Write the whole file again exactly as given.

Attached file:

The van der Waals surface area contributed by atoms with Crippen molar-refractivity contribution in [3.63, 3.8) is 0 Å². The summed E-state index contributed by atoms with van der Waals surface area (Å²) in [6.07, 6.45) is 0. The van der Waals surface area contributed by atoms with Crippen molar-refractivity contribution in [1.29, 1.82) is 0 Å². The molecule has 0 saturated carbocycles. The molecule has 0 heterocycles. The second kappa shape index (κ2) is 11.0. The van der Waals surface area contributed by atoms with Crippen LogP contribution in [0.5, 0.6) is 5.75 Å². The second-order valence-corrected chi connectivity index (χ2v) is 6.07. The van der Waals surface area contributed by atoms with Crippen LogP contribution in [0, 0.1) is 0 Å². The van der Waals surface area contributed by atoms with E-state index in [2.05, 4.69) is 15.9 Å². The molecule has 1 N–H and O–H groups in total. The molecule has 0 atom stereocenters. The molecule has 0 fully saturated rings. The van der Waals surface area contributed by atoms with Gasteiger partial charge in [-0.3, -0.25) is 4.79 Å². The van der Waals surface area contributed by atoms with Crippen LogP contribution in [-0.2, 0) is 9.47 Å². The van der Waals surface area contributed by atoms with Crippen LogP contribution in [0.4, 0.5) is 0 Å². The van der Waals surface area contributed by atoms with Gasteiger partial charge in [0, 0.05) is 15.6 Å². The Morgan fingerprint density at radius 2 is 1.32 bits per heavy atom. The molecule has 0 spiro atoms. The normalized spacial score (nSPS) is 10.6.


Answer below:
The van der Waals surface area contributed by atoms with Crippen molar-refractivity contribution in [3.63, 3.8) is 0 Å². The summed E-state index contributed by atoms with van der Waals surface area (Å²) in [6.07, 6.45) is 0. The van der Waals surface area contributed by atoms with Crippen molar-refractivity contribution in [1.29, 1.82) is 0 Å². The molecule has 0 saturated carbocycles. The molecule has 0 heterocycles. The second kappa shape index (κ2) is 11.0. The van der Waals surface area contributed by atoms with Crippen LogP contribution in [0.5, 0.6) is 5.75 Å². The second-order valence-corrected chi connectivity index (χ2v) is 6.07. The van der Waals surface area contributed by atoms with Crippen LogP contribution in [0, 0.1) is 0 Å². The van der Waals surface area contributed by atoms with E-state index in [2.05, 4.69) is 15.9 Å². The molecule has 1 N–H and O–H groups in total. The molecule has 0 atom stereocenters. The molecule has 0 fully saturated rings. The van der Waals surface area contributed by atoms with Gasteiger partial charge in [-0.3, -0.25) is 4.79 Å². The van der Waals surface area contributed by atoms with Crippen LogP contribution in [-0.2, 0) is 9.47 Å². The van der Waals surface area contributed by atoms with Crippen LogP contribution in [0.4, 0.5) is 0 Å². The van der Waals surface area contributed by atoms with Gasteiger partial charge in [0, 0.05) is 15.6 Å². The Morgan fingerprint density at radius 2 is 1.32 bits per heavy atom. The molecule has 0 spiro atoms. The normalized spacial score (nSPS) is 10.6.